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In 1844, six men set out from Iceland in a small rowboat. They were headed for Eldey, a low-lying bare rock about 15 kilometers off the southwest coast. Rare great auks—large, black-and-white, flightless seabirds—nested there and the men had been commissioned by a specimen dealer to get hold of any birds they could find.
Jumping ashore, they spotted a pair of the birds guarding an egg. In the ensuing chase, the two auks were killed and their egg was accidentally crushed. The men didn’t know it, but they had just killed the last great auks ever seen alive.
Back on the mainland, the hunters sold the carcasses. An apothecary in Reykjavik, Iceland, skinned the birds and preserved their organs in jars of whisky sealed with whale blubber.
One hundred and seventy years later, genetic researcher Jessica Thomas prised open the jars with a screwdriver. “It was quite a nice sweet smell, surprisingly,” she says.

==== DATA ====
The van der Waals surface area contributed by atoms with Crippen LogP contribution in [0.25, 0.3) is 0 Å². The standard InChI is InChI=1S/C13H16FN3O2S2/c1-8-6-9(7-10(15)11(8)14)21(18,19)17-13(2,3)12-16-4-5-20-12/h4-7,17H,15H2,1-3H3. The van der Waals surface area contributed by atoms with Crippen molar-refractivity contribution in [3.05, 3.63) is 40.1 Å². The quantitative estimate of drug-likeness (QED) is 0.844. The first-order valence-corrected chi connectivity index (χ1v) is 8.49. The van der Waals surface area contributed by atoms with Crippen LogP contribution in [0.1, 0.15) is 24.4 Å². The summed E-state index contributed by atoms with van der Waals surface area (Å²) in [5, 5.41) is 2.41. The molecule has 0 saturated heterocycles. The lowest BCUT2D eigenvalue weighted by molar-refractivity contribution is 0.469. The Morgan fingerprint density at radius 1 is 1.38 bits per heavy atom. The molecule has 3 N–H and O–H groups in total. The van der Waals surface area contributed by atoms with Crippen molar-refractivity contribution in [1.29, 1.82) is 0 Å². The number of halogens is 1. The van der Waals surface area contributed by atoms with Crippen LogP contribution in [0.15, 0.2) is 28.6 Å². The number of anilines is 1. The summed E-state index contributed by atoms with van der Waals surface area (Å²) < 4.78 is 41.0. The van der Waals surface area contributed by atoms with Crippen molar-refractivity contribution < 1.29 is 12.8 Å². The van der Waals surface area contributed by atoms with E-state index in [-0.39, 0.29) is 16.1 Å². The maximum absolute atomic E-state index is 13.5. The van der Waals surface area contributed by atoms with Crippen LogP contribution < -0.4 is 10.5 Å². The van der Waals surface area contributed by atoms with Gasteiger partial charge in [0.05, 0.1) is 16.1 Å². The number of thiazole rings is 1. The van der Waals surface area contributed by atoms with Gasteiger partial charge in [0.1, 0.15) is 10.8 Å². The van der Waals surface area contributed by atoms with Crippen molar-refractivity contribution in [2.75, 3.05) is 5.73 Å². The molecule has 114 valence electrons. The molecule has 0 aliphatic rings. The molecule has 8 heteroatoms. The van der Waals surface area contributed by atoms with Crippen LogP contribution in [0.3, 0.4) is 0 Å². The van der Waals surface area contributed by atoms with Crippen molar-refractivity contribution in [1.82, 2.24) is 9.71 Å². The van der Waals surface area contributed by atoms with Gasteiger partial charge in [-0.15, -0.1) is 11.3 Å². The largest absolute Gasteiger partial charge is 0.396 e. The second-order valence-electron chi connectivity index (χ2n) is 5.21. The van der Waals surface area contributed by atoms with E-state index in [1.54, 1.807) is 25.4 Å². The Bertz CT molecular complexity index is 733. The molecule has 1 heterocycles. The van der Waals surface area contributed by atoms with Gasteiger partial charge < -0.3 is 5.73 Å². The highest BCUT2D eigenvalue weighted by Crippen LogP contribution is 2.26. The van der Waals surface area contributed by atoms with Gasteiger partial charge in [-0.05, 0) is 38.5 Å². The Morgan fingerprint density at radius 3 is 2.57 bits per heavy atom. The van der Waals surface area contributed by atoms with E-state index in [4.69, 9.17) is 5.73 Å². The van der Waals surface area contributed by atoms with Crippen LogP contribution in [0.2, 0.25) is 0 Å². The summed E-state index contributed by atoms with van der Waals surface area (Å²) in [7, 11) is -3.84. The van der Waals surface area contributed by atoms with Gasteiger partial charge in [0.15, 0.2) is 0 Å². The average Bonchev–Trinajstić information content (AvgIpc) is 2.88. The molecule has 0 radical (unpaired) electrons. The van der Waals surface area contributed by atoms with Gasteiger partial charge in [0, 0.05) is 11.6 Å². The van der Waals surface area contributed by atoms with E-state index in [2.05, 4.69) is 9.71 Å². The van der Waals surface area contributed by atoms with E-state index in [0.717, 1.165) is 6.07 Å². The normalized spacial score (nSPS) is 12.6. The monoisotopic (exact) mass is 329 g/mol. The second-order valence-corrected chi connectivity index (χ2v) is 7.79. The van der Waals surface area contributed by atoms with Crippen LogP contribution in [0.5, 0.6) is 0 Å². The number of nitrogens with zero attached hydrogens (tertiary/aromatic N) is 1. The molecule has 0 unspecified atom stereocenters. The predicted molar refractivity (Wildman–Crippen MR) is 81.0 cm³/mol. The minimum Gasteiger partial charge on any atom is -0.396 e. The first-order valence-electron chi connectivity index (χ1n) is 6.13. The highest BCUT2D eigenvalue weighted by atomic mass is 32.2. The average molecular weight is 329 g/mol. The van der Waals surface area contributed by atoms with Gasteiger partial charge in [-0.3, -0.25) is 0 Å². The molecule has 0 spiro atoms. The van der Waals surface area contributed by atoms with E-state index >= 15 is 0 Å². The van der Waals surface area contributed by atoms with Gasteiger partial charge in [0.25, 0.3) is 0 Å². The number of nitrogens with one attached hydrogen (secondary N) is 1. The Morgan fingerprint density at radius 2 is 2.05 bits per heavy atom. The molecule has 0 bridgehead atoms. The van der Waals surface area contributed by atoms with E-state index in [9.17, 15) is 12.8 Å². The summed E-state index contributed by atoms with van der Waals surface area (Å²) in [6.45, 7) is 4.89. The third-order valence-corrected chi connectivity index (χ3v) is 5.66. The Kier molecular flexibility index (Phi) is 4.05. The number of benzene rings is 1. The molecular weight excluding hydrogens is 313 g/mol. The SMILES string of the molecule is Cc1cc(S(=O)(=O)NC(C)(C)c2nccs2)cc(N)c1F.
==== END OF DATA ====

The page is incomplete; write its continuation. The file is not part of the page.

Thomas, a postdoctoral researcher at Swansea University in Wales, spent three years gathering genetic samples from great auks preserved in museums around the world, including samples from the jars of organs now held in the Natural History Museum of Denmark. Analyzing their DNA, she investigated whether the now-extinct species was already in decline, perhaps because of environmental change, before intensive harvesting polished it off, or whether human hunting alone drove the species that had once numbered in the millions into oblivion.